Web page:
After her mother is admitted to the hospital, Eve (Fantine Harduin) moves in with her father Thomas (Mathieu Kassovitz) and his new wife Anais (Laura Verlinden). They all live in Eve’s grandfather Georges’s (Jean-Louis Trintignant) house. Georges is starting to show symptoms of dementia and is desperately trying to keep control of his life. His business has already been taken over by his daughter Anne (Isabelle Huppert) who struggles with problems at work. In this difficult constellation, it comes as no surprise that secrets start coming to light everywhere.
Happy End, unfortunately, is a weak film, at least for a Haneke film. There was a lot of potential and some very good stuff, but it just doesn’t really come together.
Clemens (Franz Rogowski) just started working at a spa hotel. He is allowed to stay in a small storage room there and starts learning. But when the meek Clemens meets the rebellious Lara (Lana Cooper) who works in the kitchen, sparks start flying. As the two get more and more wrapped into each other, that spark between them starts to cause chaos in the entire hotel.
Love Steaks wasn’t my cup of tea. Difficult people in broken relationships is an interesting topic but if you try to sell it to me as romance, I’m out. And that’s what happened here.
Vanilla (Maria Dagus) failed the police academy entrance exam, so instead she starts training as a security. And then she meets Tiger (Ella Rumpf). Tiger sees the potential of Vanilla’s uniform and starts whittling away at her inhibitions. But as Vanilla loses herself in the exhilarating life Tiger seems to promise, Tiger realizes that maybe some lines should not be crossed. But will Vanilla let herself be put on a leash again?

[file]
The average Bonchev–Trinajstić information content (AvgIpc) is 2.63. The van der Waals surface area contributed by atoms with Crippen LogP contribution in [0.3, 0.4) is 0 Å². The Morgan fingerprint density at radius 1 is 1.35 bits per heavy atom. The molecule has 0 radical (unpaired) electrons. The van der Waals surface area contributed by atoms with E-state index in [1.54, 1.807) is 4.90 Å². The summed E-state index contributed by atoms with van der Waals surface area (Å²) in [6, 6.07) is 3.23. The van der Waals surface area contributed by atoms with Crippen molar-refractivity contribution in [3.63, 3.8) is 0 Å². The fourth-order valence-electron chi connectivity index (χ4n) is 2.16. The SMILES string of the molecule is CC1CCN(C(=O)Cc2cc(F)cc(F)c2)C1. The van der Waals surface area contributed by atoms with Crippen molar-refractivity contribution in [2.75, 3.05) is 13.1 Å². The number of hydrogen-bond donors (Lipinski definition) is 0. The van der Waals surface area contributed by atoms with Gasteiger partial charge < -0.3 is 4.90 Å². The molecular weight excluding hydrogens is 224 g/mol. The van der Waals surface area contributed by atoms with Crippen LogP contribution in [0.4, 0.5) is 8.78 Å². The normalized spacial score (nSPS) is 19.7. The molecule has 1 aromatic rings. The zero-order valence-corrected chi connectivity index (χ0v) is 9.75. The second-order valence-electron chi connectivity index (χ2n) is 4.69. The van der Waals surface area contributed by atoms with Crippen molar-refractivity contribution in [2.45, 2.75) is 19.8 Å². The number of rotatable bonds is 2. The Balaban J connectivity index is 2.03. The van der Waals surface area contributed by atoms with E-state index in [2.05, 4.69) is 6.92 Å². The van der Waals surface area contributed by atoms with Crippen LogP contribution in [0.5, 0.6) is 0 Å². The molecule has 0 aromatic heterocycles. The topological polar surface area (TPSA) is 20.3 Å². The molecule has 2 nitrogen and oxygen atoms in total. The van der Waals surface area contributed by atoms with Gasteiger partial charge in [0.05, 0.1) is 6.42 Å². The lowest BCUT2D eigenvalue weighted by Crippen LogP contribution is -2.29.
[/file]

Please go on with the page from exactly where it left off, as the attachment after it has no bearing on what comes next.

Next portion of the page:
The only time I could catch Tiger Girl was at a late night showing, so I re-considered watching it at all about 50 times. But in the end I went for it – and I’m more than happy that I did. It’s an absolutely amazing film with two unruly characters who I loved watching.
Victoria (Laia Costa) is out dancing alone. As she is about to leave the club, she meets Sonne (Frederick Lau) and his friends Boxer (Franz Rogowski), Blinker (Burak Yigit) and Fuß (Max Mauff), whose birthday they’re celebrating. Somehow Victoria gets sucked into their party and their night. But Boxer has a heavy past and its about to catch up with them – with unforseeable consequences.
Victoria has garnered quite some fame due to the fact that it was shot in a single take. And while the execution of that concept is brilliant, the story and the characters are not.